When they want it they will have it; but until they do, it may not be for nothing, or even for the control of the members' wandering fancies, that the House of Commons interposes between them and itself the grille through which they show like beauteous wraiths or frescoes in the flat. That screen is emblematic of their real exclusion from the higher government which their social participation in parliamentary elections, and the men's habit of talking politics with them, flatter them into a delusive sense of sharing. A woman may be the queen of England, but she may not be one of its legislators. That must be because women like being queens and do not really care for being legislators.

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HE secular intensification of the family life makes

it possible for the English to abandon their secular domesticity, when they will, without apparent detriment to the family life. Formerly the English family which came up to London for the season or a part of it went into a house of its own, or, in default of that, went into lodgings, or into a hotel of a kind happily obsolescent. Such a family now frankly goes into one of the hotels which abound in London, of a type combining more of the Continental and American features than the traits of the old English hotel, which was dark, cold, grim, and silently rapacious, heavy in appointments and unwholesome in refection. The new sort of hotel is apt to be large, but it is of all sizes, and it offers a home reasonably cheerful on inclusive terms not at all ruinous. It has a table-d'hôte dinner at separate tables and a fair version of the French cuisine. If it is one of the more expensive, it will not be dearer than our dearest, and if one of the cheaper, it will be better in every way than our cheaper. The supply has created a demand which apparently did not exist before, and the Englishman has become a hotel-dweller, or at least a hotel-sojourner, such as he had long reproached the American with being.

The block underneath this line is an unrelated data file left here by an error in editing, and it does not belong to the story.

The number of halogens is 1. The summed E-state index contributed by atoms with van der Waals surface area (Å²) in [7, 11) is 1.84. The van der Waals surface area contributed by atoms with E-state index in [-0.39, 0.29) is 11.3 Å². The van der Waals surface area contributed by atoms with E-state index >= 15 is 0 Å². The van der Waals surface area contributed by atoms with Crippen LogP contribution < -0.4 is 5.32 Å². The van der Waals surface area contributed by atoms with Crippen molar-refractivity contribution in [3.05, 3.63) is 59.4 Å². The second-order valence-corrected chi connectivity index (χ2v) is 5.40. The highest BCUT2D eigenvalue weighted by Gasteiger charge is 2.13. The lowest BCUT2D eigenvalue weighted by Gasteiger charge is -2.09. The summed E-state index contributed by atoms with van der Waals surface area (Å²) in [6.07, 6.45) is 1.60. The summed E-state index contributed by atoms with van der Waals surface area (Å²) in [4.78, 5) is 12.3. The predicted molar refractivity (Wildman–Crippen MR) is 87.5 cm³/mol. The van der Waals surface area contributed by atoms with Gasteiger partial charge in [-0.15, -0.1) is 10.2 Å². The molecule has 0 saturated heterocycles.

In like manner, with the supply of good restaurants

in great number and variety, he has become a diner and luncher at restaurants. Whether he has been able to exact as much as he really wanted of the privacy once supposed so dear to him, a stranger, even of the middle species, cannot say, but it is evident that at his hotel or his restaurant he dines or lunches as publicly as ever the American did or does; and he has his friends to dinner or lunch without pretence to a private dining-room. One hears that this sort of open conviviality tempts by its facility to those excesses of hospitality which are such a drain on English incomes; but again that is something of which an outsider can hardly venture to have an opinion. What is probably certain is that the modern hotel and restaurant, with their cheerful ease, are pushing the old-fashioned lodging as well as the old-fashioned hotel out of the general favor, and have already driven them to combine their attractions or repulsions on a level where they are scarcely distinguishable as separate species.

In the side streets neighboring Piccadilly there are many apartments which are effectively small hotels, where you pay a certain price for your rooms, and a certain fixed price for your meals. You must leave this neighborhood if you want the true lodging where you pay for your apartment, and order the provisions which are cooked for you, and which are apportioned to your daily needs. This is the ideal, and it is not seriously affected by the reality that your provisions are also apportioned to the needs of your landlord's family. Even then, the ideal remains beautiful, and you have an image, somewhat blurred and battered, of home, such as money cannot elsewhere buy you. If your landlord is the butler who has married the cook, your valeting and cooking approach as nearly perfection as you can hopefully demand.